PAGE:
RICHARD BOWERS & CO. v. CLAIRMONT PLACE, LLC.
Richard Bowers & Co. (“Bowers”), a real estate broker, filed a broker's lien against property owned by Clairmont Place, LLC (“Clairmont”), an owner and lessor of office space in Atlanta, and then sued Clairmont for unpaid commissions arising out of a leasing commission agreement between Bowers and Clairmont's predecessor. Clairmont denied Bowers's claims and asserted a counterclaim for slander of title. Bowers moved for summary judgment on its claims for unpaid commissions and on Clairmont's counterclaim, which the trial court denied. Bowers then filed an application for interlocutory appeal (which we granted), arguing that the trial court erred in denying its motion for summary judgment. For the reasons noted infra, we agree and reverse.
Viewed in the light most favorable to Clairmont (i.e., the non-movant),1 the evidence shows that Clairmont owns commercial real estate located at 1800 Century Place in Atlanta (the “Property”). Clairmont is a successor-in-interest to ITT Commercial Finance Corp. (“ITT”), which previously owned the Property. And while ITT owned the Property, it entered into a rental agreement on June 6, 1993 (the “1993 Lease”), leasing an approximately 29,000 square foot portion of the Property to the Georgia Department of Technical & Adult Education (“DTAE”).2
On June 6, 1993, ITT and Bowers also entered into the Leasing Commission Agreement that gave rise to the instant litigation. As compensation for services rendered in securing the 1993 Lease, ITT agreed to pay Bowers a commission of “five percent (5%) of the monthly rental paid by Tenant.” The parties agreed that if the Property was sold to an “outside party,” ITT would furnish Bowers with “an agreement signed by the Purchaser assuming [ITT's] obligations to [Bowers] for payment of the commissions.” The agreement also provided that if the “Lease”—which is undisputedly a reference to the 1993 Lease—was “renewed or extended, or if a new, additional, amended, or substituted Lease is entered into between Landlord and Tenant covering the Premises, or any part thereof,” then the commission obligation would apply to rental payments by “Tenant under such renewal or extension, new, additional, amended, or substituted Agreement.”
The term of the 1993 Lease, which was initially for a year, was extended through a series of amendments and renewal letters through June 2004. And during this time, CMD Realty Investment Fund II, L.P. (“CMD”) purchased the Property and became the landlord under the 1993 Lease. In June 2004, the Georgia Building Authority (the “Building Authority”) entered into an agreement (the “2004 Lease”) with CMD to rent, through June 30, 2010, approximately 61,000 square feet of office space on the Property, which included the office space which had been rented to DTAE under the 1993 Lease.
The record includes the affidavit of Elliot M. Penso, formerly leasing director for the State Properties Commission, who was personally familiar with the 1993 Lease. According to Penso, because of restrictions on State of Georgia departments, such as the DTAE, in making agreements for longer than a one year,3 the Building Authority entered into the 2004 Lease with CMD, and the Building Authority in turn subleased the space to DTAE.4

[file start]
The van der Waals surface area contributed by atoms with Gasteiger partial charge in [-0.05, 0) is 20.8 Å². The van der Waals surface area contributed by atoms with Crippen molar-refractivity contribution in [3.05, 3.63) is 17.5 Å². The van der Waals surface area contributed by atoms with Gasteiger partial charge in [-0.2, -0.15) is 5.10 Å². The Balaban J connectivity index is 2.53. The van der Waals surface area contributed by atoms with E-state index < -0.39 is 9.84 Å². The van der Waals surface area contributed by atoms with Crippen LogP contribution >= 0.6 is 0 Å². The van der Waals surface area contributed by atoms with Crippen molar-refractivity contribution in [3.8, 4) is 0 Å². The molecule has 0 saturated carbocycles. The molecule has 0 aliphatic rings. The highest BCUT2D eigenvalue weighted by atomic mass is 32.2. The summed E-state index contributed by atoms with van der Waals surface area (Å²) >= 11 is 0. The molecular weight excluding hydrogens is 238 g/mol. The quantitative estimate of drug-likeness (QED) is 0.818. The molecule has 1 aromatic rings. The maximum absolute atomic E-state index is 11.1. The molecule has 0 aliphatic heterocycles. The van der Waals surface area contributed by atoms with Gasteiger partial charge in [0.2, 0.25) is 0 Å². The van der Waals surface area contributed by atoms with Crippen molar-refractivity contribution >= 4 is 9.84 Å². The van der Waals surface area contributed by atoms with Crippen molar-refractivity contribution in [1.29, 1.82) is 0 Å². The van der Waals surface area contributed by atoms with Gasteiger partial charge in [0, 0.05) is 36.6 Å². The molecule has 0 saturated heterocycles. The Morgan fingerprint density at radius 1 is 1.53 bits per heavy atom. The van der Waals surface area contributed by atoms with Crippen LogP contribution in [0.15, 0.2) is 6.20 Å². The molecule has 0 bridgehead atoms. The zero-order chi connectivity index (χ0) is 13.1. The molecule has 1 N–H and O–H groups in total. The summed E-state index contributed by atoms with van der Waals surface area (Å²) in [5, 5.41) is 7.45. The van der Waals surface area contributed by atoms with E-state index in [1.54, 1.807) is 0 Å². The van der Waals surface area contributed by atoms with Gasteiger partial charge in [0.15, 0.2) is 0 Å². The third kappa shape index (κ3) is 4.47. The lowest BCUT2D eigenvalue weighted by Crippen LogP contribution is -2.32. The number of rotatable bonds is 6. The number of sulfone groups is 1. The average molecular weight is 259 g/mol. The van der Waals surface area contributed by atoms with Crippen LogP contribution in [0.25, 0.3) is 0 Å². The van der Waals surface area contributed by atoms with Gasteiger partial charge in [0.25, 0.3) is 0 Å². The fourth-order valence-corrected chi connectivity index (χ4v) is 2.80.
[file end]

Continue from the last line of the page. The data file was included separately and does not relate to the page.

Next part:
Consistent with Penso's affidavit, the 2004 Lease shows that the parties agreed that the leased premises would be sublet to DTAE and that CMD would accept DTAE as the Building Authority's agent for purposes of paying rent and requesting repairs and maintenance services. In turn, the sublease shows that the DTAE was to occupy the same (and some additional) suites on the Property as it had leased under the 1993 Lease, and that DTAE would make its rental payments directly to CMD.5
Clairmont contracted to buy the Property in December 2004 from CMD. And as part of the real estate sale agreement, Clairmont assumed, among other contracts, the 2004 Lease and the Leasing Commission Agreement.6 Following its purchase of the Property, Clairmont paid Bowers commissions under the Leasing Commission Agreement through June 2010. Then, effective July 1, 2010, Clairmont and the Building Authority entered into the “First Amendment to Rental Agreement” (the “2010 Lease”) which, inter alia, extended the term of the 2004 Lease an additional ten years, through June 30, 2020.
In July 2010, Clairmont stopped making commission payments to Bowers, notwithstanding Bowers's demand for same. Consequently, Bowers filed a broker's lien against the Property on December 21, 2010, and then sued Clairmont to collect unpaid commissions within 90 days of the lien filing, and thereafter.7 Bowers then filed a separate claim for unpaid commissions for the months of July, August, and September 2010, and amended its complaint to assert an alternate claim for breach of contract. Clairmont answered and counterclaimed for slander of title.
Thereafter, Bowers moved for summary judgment on its claims for unpaid commissions and on Clairmont's counterclaim. The trial court denied Bowers's motion for summary judgment, but issued a certificate of immediate review. This Court granted Bowers's application for interlocutory review, and Bowers then filed a timely notice of appeal.